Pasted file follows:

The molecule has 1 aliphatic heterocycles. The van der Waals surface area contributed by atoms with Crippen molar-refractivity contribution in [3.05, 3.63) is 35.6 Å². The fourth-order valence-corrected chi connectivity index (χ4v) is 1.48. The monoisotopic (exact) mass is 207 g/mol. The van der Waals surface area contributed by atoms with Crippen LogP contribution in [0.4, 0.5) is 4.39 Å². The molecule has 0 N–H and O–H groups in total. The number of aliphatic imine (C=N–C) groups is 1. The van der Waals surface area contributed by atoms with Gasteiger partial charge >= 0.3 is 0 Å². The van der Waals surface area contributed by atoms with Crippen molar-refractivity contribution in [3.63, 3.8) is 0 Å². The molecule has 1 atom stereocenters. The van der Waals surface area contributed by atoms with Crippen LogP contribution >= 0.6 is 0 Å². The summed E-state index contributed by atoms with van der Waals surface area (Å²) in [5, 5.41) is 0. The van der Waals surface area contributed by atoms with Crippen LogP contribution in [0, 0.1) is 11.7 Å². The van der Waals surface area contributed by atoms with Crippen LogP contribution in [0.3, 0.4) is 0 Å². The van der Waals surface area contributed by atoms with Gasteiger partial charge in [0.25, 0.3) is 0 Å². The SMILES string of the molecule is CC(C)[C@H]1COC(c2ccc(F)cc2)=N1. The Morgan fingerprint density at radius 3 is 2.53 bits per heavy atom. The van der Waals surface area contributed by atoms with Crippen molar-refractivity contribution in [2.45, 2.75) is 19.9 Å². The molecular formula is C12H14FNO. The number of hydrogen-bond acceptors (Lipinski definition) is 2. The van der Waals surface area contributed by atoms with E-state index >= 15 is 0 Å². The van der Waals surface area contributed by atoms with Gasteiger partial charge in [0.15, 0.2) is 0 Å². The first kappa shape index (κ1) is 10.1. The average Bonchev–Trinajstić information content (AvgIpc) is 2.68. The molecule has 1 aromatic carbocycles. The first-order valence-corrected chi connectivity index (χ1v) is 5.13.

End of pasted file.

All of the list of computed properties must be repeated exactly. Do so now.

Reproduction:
The molecule has 1 aliphatic heterocycles. The van der Waals surface area contributed by atoms with Crippen molar-refractivity contribution in [3.05, 3.63) is 35.6 Å². The fourth-order valence-corrected chi connectivity index (χ4v) is 1.48. The monoisotopic (exact) mass is 207 g/mol. The van der Waals surface area contributed by atoms with Crippen LogP contribution in [0.4, 0.5) is 4.39 Å². The molecule has 0 N–H and O–H groups in total. The number of aliphatic imine (C=N–C) groups is 1. The van der Waals surface area contributed by atoms with Gasteiger partial charge >= 0.3 is 0 Å². The van der Waals surface area contributed by atoms with Crippen molar-refractivity contribution in [3.63, 3.8) is 0 Å². The molecule has 1 atom stereocenters. The van der Waals surface area contributed by atoms with Crippen LogP contribution >= 0.6 is 0 Å². The summed E-state index contributed by atoms with van der Waals surface area (Å²) in [5, 5.41) is 0. The van der Waals surface area contributed by atoms with Crippen LogP contribution in [0, 0.1) is 11.7 Å². The van der Waals surface area contributed by atoms with Crippen LogP contribution in [0.3, 0.4) is 0 Å². The van der Waals surface area contributed by atoms with Gasteiger partial charge in [0.25, 0.3) is 0 Å². The SMILES string of the molecule is CC(C)[C@H]1COC(c2ccc(F)cc2)=N1. The Morgan fingerprint density at radius 3 is 2.53 bits per heavy atom. The van der Waals surface area contributed by atoms with Crippen molar-refractivity contribution in [2.45, 2.75) is 19.9 Å². The molecular formula is C12H14FNO. The number of hydrogen-bond acceptors (Lipinski definition) is 2. The van der Waals surface area contributed by atoms with E-state index >= 15 is 0 Å². The van der Waals surface area contributed by atoms with Gasteiger partial charge in [0.15, 0.2) is 0 Å². The first kappa shape index (κ1) is 10.1. The average Bonchev–Trinajstić information content (AvgIpc) is 2.68. The molecule has 1 aromatic carbocycles. The first-order valence-corrected chi connectivity index (χ1v) is 5.13.